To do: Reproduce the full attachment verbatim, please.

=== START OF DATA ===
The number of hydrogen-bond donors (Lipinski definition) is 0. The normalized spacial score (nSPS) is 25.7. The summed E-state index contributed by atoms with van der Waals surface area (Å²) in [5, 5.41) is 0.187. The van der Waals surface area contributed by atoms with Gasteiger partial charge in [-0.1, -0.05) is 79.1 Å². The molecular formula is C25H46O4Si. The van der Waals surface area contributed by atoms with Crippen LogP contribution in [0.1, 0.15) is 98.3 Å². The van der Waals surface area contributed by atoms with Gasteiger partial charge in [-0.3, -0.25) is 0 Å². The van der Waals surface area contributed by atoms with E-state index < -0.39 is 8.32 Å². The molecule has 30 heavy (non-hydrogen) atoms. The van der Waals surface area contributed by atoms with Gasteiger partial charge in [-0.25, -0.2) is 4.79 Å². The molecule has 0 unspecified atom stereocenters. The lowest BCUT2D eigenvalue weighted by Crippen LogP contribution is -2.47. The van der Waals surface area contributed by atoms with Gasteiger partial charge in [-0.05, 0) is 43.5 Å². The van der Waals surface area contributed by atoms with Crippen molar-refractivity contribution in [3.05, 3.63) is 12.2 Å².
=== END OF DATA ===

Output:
The number of hydrogen-bond donors (Lipinski definition) is 0. The normalized spacial score (nSPS) is 25.7. The summed E-state index contributed by atoms with van der Waals surface area (Å²) in [5, 5.41) is 0.187. The van der Waals surface area contributed by atoms with Gasteiger partial charge in [-0.1, -0.05) is 79.1 Å². The molecular formula is C25H46O4Si. The van der Waals surface area contributed by atoms with Crippen LogP contribution in [0.1, 0.15) is 98.3 Å². The van der Waals surface area contributed by atoms with Gasteiger partial charge in [-0.3, -0.25) is 0 Å². The van der Waals surface area contributed by atoms with E-state index < -0.39 is 8.32 Å². The molecule has 30 heavy (non-hydrogen) atoms. The van der Waals surface area contributed by atoms with Gasteiger partial charge in [-0.25, -0.2) is 4.79 Å². The molecule has 0 unspecified atom stereocenters. The lowest BCUT2D eigenvalue weighted by Crippen LogP contribution is -2.47. The van der Waals surface area contributed by atoms with Gasteiger partial charge in [-0.05, 0) is 43.5 Å². The van der Waals surface area contributed by atoms with Crippen molar-refractivity contribution in [3.05, 3.63) is 12.2 Å².